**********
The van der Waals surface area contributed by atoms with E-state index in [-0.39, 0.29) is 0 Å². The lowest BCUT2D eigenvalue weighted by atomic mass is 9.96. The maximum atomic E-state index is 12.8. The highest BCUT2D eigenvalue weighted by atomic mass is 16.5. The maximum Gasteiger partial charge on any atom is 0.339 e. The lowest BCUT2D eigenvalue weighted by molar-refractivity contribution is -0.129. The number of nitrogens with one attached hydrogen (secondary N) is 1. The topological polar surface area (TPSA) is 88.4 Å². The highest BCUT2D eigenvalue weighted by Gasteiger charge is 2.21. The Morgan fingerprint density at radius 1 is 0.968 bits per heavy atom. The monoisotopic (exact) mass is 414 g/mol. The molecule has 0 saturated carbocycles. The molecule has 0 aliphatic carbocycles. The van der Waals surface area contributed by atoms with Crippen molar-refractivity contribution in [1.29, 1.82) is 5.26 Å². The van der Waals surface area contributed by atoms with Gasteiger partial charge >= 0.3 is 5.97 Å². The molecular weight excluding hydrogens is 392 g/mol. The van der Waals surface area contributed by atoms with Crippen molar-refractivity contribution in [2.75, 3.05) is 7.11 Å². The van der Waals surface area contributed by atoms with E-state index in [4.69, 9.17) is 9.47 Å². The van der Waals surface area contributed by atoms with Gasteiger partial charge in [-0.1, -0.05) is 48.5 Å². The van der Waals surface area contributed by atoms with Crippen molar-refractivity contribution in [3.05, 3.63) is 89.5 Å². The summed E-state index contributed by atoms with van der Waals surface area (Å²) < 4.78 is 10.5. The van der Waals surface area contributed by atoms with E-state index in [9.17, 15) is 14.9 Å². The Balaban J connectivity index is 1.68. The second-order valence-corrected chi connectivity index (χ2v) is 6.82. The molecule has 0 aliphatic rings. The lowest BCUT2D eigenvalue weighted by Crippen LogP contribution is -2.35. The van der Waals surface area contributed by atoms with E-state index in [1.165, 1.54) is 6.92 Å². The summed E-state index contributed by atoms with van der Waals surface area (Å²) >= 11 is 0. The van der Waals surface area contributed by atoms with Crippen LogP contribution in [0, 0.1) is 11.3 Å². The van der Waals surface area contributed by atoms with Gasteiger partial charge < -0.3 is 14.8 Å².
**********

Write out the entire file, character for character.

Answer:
The van der Waals surface area contributed by atoms with E-state index in [-0.39, 0.29) is 0 Å². The lowest BCUT2D eigenvalue weighted by atomic mass is 9.96. The maximum atomic E-state index is 12.8. The highest BCUT2D eigenvalue weighted by atomic mass is 16.5. The maximum Gasteiger partial charge on any atom is 0.339 e. The lowest BCUT2D eigenvalue weighted by molar-refractivity contribution is -0.129. The number of nitrogens with one attached hydrogen (secondary N) is 1. The topological polar surface area (TPSA) is 88.4 Å². The highest BCUT2D eigenvalue weighted by Gasteiger charge is 2.21. The Morgan fingerprint density at radius 1 is 0.968 bits per heavy atom. The monoisotopic (exact) mass is 414 g/mol. The molecule has 0 saturated carbocycles. The molecule has 0 aliphatic carbocycles. The van der Waals surface area contributed by atoms with Crippen molar-refractivity contribution in [1.29, 1.82) is 5.26 Å². The van der Waals surface area contributed by atoms with Gasteiger partial charge >= 0.3 is 5.97 Å². The molecular weight excluding hydrogens is 392 g/mol. The van der Waals surface area contributed by atoms with Crippen molar-refractivity contribution in [2.75, 3.05) is 7.11 Å². The van der Waals surface area contributed by atoms with E-state index in [4.69, 9.17) is 9.47 Å². The van der Waals surface area contributed by atoms with Gasteiger partial charge in [-0.1, -0.05) is 48.5 Å². The van der Waals surface area contributed by atoms with Crippen molar-refractivity contribution in [3.05, 3.63) is 89.5 Å². The summed E-state index contributed by atoms with van der Waals surface area (Å²) < 4.78 is 10.5. The van der Waals surface area contributed by atoms with E-state index in [9.17, 15) is 14.9 Å². The Balaban J connectivity index is 1.68. The second-order valence-corrected chi connectivity index (χ2v) is 6.82. The molecule has 0 aliphatic rings. The lowest BCUT2D eigenvalue weighted by Crippen LogP contribution is -2.35. The van der Waals surface area contributed by atoms with E-state index in [1.165, 1.54) is 6.92 Å². The summed E-state index contributed by atoms with van der Waals surface area (Å²) >= 11 is 0. The van der Waals surface area contributed by atoms with Crippen LogP contribution in [0, 0.1) is 11.3 Å². The van der Waals surface area contributed by atoms with Gasteiger partial charge < -0.3 is 14.8 Å².